Let's face it: thanks to inflation, being “a millionaire” just isn't what it used to be. In an America where an ordinary single-family home can be worth over $500K in many markets, simply having “a net worth of a million dollars or more” is no longer synonymous with “Woo-hoo! My family and I are set for life.”
That's been the case for at least a generation now. There's even classic pop-culture jokes about it: in the 1997 movie Austin Powers: International Man of Mystery, a spoof of “sexy secret agent” tropes, there's a scene where the villainous Dr. Evil, who was frozen in 1967 and thawed out 30 years later, speaks to the United Nations and threatens to set off a nuclear weapon unless he is paid “One MILL-yun dollars” … and the diplomats burst out laughing at the paltry sum.
Even so: if you are indeed a millionaire, you're still much better off than the average American these days. And if you're in the marketing biz, you want to know what millionaires buy so you can make money selling to them, so it's no surprise to read in MediaPost that the market-research firm Mintel has been studying the spending habits of millionaires – or “affluent shoppers,” as they're called in the report.
Might be surprising
What might be surprising is where and how those affluent shoppers do their shopping: MediaPost summarized it under the headline “Millionaires love Costco, Home Depot and Lowe's.”
There were actually two studies mentioned in MediaPost's piece. The Mintel study of “affluent shoppers” focused on people's incomes, rather than assets or net worth, which means many of the shoppers were not millionaires, nor anywhere close: an annual salary of $150,000 does indeed make you “high-income,” yet depending on how much money you spend versus how much you save or invest, it's also easy for somebody to make that much money and still have a low overall net worth, or even be in debt.
The second study, from the investment site Millionaire Corner, focuses on actual millionaires — multi-millionaires, in fact, with a total net worth of $5 million or more excluding their primary residence. But both studies, about these two groups of people with some overlap between them, reached similar conclusions: affluent or downright rich shoppers tend to prefer stores like Costco and the two home-improvement warehouses to more “upscale” stores:
Only 2% of the survey (based on 1,200 investors with net worth ranging from less than $100,000 to more than $5 million) ever go to Lord & Taylor, for example. And only 8% of the highest net-worth shoppers go to Neiman Marcus.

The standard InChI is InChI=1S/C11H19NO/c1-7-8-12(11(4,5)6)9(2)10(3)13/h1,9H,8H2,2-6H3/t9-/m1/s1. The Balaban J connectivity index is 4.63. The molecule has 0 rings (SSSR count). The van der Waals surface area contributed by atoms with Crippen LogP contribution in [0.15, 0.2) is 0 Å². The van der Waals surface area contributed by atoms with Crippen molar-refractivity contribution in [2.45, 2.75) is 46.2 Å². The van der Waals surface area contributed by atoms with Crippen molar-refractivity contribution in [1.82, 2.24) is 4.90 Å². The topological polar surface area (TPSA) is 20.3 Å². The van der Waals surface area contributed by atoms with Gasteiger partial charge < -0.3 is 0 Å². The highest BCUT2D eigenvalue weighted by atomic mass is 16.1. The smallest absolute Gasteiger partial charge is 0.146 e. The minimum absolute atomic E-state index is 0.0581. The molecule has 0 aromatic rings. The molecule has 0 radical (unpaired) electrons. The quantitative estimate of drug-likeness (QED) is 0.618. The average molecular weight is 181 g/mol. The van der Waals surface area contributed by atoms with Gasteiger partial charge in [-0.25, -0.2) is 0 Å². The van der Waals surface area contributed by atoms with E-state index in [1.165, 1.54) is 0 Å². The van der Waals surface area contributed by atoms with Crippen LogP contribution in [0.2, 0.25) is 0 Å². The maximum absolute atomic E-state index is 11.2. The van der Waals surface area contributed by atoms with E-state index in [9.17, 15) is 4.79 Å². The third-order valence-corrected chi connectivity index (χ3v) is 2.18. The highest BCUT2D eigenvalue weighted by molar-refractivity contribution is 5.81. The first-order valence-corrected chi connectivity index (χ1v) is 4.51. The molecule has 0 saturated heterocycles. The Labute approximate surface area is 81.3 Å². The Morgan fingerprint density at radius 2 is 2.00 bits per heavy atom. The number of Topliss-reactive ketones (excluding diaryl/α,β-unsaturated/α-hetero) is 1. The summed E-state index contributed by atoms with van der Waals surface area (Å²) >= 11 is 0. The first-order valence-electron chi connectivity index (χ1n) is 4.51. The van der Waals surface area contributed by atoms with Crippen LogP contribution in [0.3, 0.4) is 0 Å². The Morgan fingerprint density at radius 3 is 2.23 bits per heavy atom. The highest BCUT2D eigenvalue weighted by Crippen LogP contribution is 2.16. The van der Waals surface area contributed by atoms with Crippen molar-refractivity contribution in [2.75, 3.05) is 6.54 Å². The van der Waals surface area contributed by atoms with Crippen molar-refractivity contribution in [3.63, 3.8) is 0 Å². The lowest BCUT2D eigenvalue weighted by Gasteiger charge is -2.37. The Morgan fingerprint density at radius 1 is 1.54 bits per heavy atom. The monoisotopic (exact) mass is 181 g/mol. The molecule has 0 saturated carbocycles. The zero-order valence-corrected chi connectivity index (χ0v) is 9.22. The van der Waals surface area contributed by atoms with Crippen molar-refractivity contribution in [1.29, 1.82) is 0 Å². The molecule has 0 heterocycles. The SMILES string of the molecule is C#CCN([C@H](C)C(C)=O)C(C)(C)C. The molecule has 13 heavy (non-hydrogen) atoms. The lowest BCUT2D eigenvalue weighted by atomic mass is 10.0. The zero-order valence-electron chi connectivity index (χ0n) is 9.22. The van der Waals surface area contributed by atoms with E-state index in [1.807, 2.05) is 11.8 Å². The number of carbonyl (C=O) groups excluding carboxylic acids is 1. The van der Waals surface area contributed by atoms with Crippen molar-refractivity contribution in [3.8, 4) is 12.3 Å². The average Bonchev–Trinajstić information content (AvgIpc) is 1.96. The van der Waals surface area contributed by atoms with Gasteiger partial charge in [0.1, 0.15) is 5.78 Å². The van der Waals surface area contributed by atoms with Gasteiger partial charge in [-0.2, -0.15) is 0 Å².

Hmm. Interesting choice of stores — if I had a dollar for every time I heard or read some variation of the joke “Neiman-Marcus? More like Needless Markup, amirite?,” I'd almost be rich enough for investment sites like Millionaire Corner to develop a professional interest in me. So just how exaggerated is that cliché, anyway?
The Neiman-Marcus website, as of July 15, is offering a sale on its exclusive store-brand scented candle-in-a-jar: usual price $70, but you can get one for only $56, shipping included.
Exclusively ours. Tap into the power of fragrance to create a welcoming and comfortable ambiance in your home with these intoxicating scented candles.
*Made of soy-blend wax with fragrance oils.
*Available in Peach (shown in front) or Pamplemousse & Bois (shown in back); select fragrance when ordering.
*Sold individually; each approximately 3.625"Dia. x 3.375"T.
*Made in the USA.
By comparison, Amazon sells scented jar candles of the same size or even larger (and in a much wider variety of scents) for $9 and up, or you can haunt the brick-and-mortar discount stores and bargain outlets and find nice jar candles for as little as $4 (as I personally have done).
Decorative scented candles are perfectly fine things to have, if you like that sort of thing and take all applicable fire-safety precautions. Now suppose you have $56, the desire to own a scented wax candle in a glass jar and the desire to one-of-these-days be a millionaire, or at least be debt-free and have accumulated some savings and assets for youself.
What would you say is your best course of action: spending the whole $56 on the Neiman-Marcus candle, or buying a candle elsewhere for considerably less money, and using the difference to pay down your debt, bulk up your savings, add to your investment account or otherwise get closer to your financial goal?
And here's another question: if two people have identical incomes and outlays, except one person pays Neiman-Marcus prices for discretionary items whereas the other one shops in the “Target or cheaper” range, which one is more likely to sit in the millionaire corner someday? Which one will get there first?
Hint: it's probably no coincidence that “only 8% of the highest net-worth shoppers go to Neiman Marcus.”